• Typing in nanocrystals -- another group of nanoscale drug carriers -- here generates over 245 review articles.
  • Papers on nanocrystals can be found here. Other write-ups can be found here.
  • A presentation by Ruth Duncan of the Centre for Polymer Therapeutics, Welsh School of Pharmacy, Cardiff University, references numerous nanodrugs and delivery systems.
  • The website of the summer school on women-in-nano links to a paper by P. Calvo with the title “Liposomes, dentrimers and other drug delivery systems: nanomedicine and industrial view.”

These are just a few snapshots of recent research in nano drug-delivery systems. Conducting research in this area makes sense. Studies have shown that existing drug delivery systems are less than perfect. In 2000, 15% of all hospital admissions (see here) were due to adverse drug effects, with 100,000 deaths (see here). Adverse drug effects have resulted in $136 billion in healthcare costs (see here and (2)).

Drug delivery is a rapidly expanding subsection of the market for therapeutic drugs. The report “Advanced Drug Delivery: Technologies, Applications, and Markets” estimated that the global drug delivery market would be worth $20 billion in 2003. However, in 2002, the market already represented about 13.5% of global pharmaceutical sales ($53.8 billion) and by 2007, it is expected to account for 39%. Growth in this market, the Nanoforum Consortium reports, will continue at an average annual rate of 11%.

A 2006 report “Effective Licensing & Commercialisation of Drug Delivery Systems” by Pharmaventures identifies the following market drivers as important for the development of drug delivery systems: improving the therapeutic index, patient compliance, patent prolongation, and life cycle management. Product differentiation and the promise of a drug discovery revolution are other drivers.

The Choice is Yours

In a 2001 report, the Premier's Advisory Council on Health in the Canadian province of Alberta recognized the existence, potential, and problems of emerging drug delivery systems. The context paper "What factors drive costs in health care" (see here or contact me and I’ll send you a copy) stated: “Nanorobotics, liposome technology and other exotic delivery systems will improve treatments but raise costs significantly.”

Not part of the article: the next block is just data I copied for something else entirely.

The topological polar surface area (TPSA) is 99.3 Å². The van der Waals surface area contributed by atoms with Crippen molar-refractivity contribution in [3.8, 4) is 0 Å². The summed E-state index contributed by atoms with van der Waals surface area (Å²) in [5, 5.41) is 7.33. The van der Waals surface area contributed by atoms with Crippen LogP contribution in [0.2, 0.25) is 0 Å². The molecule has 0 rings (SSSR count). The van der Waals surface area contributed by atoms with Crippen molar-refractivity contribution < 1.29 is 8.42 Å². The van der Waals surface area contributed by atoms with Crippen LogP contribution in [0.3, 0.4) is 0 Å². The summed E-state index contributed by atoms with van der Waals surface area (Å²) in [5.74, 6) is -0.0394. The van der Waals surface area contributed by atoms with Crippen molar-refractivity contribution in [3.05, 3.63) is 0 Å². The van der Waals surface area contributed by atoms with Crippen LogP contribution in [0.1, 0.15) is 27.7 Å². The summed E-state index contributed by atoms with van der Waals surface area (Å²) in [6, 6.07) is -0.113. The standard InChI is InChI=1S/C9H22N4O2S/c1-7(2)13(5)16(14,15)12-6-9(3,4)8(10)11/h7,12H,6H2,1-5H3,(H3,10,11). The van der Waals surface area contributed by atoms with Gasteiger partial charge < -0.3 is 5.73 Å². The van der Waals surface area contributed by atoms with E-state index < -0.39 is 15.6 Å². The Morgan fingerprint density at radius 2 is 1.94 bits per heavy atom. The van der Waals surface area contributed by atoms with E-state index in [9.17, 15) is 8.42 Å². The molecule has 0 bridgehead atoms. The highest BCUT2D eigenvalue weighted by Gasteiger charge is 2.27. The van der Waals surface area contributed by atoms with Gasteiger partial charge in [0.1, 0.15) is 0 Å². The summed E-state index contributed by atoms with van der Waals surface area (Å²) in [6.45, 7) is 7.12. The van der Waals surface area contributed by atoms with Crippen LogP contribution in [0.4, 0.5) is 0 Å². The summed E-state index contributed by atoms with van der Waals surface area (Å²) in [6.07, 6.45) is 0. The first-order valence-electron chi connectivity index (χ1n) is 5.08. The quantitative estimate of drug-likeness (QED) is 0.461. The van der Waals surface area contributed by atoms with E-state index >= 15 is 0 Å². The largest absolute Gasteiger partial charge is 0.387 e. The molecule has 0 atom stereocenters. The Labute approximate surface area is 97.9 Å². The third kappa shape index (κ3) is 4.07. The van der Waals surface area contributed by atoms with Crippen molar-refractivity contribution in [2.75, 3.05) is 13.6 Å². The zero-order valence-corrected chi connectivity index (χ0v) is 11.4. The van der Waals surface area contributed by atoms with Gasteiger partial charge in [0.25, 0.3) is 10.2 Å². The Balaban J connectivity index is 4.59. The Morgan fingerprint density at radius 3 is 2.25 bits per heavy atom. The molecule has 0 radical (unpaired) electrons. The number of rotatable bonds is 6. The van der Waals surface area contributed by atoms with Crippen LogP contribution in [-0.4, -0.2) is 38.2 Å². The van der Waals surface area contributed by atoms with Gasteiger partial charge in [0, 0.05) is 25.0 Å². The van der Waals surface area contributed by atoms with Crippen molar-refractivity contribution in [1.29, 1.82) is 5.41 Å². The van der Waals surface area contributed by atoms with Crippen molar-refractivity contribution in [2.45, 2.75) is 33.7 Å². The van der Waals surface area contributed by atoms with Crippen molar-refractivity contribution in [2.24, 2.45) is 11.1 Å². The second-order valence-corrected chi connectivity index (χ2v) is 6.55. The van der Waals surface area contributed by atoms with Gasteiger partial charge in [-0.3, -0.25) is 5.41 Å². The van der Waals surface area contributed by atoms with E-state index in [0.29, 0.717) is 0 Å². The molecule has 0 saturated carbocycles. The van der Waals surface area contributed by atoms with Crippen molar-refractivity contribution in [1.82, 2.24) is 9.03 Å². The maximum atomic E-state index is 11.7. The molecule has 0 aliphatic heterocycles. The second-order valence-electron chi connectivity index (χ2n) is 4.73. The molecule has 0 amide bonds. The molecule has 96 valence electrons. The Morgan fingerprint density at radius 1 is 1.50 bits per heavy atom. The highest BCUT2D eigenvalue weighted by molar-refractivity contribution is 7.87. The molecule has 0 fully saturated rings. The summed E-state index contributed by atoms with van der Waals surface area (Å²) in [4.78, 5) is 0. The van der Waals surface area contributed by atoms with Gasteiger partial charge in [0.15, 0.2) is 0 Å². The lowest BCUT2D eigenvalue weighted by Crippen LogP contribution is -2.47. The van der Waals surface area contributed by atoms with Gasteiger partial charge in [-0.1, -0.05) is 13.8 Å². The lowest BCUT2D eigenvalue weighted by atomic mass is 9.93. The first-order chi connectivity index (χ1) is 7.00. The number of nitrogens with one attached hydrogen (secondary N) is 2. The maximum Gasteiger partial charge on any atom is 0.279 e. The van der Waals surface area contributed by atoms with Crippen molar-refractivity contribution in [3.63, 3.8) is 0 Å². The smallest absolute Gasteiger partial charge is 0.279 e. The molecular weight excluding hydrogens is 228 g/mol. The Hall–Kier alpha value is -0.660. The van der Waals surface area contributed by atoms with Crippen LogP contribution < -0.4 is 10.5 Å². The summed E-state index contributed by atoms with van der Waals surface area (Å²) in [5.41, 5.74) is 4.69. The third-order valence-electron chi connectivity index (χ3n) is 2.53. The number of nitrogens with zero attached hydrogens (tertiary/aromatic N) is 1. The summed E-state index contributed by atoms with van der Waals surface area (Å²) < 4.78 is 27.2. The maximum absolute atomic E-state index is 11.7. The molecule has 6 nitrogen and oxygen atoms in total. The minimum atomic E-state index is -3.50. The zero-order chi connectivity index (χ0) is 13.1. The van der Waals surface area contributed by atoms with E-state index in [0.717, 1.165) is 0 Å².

So what to do? We need to ask a few questions. How do we govern the development and uptake of nanodelivery systems? Are there any safety issues with these systems? What about the cost? Can a health care system afford them?

Gregor Wolbring is a biochemist, bioethicist, disability/vari-ability/ability studies scholar, and health policy and science and technology governance researcher at the University of Calgary. He is a member of the Center for Nanotechnology and Society at Arizona State University; Part Time Professor at Faculty of Law, University of Ottawa, Canada; Member CAC/ISO - Canadian Advisory Committees for the International Organization for Standardization section TC229 Nanotechnologies; Member of the editorial team for the Nanotechnology for Development portal of the Development Gateway Foundation; Chair of the Bioethics Taskforce of Disabled People's International; and former Member of the Executive of the Canadian Commission for UNESCO (2003-2007 maximum terms served). He publishes the Bioethics, Culture and Disability website, moderates a weblog for the International Network for Social Research on Disability, and authors a weblog on NBICS and its social implications.

  1. Flynn, Ted; and C. Wei. The pathway to commercilization for nanomedicine (2005). Nanomedicine: Nanotechnology, Biology and Medicine 1, 1 47-51.
  2. Johnson, J.A.; and J. L. Booman. Drug-related morbidity and mortality. A cost-of-illness model. Arch Intern Med. 1995; 155:1949-56.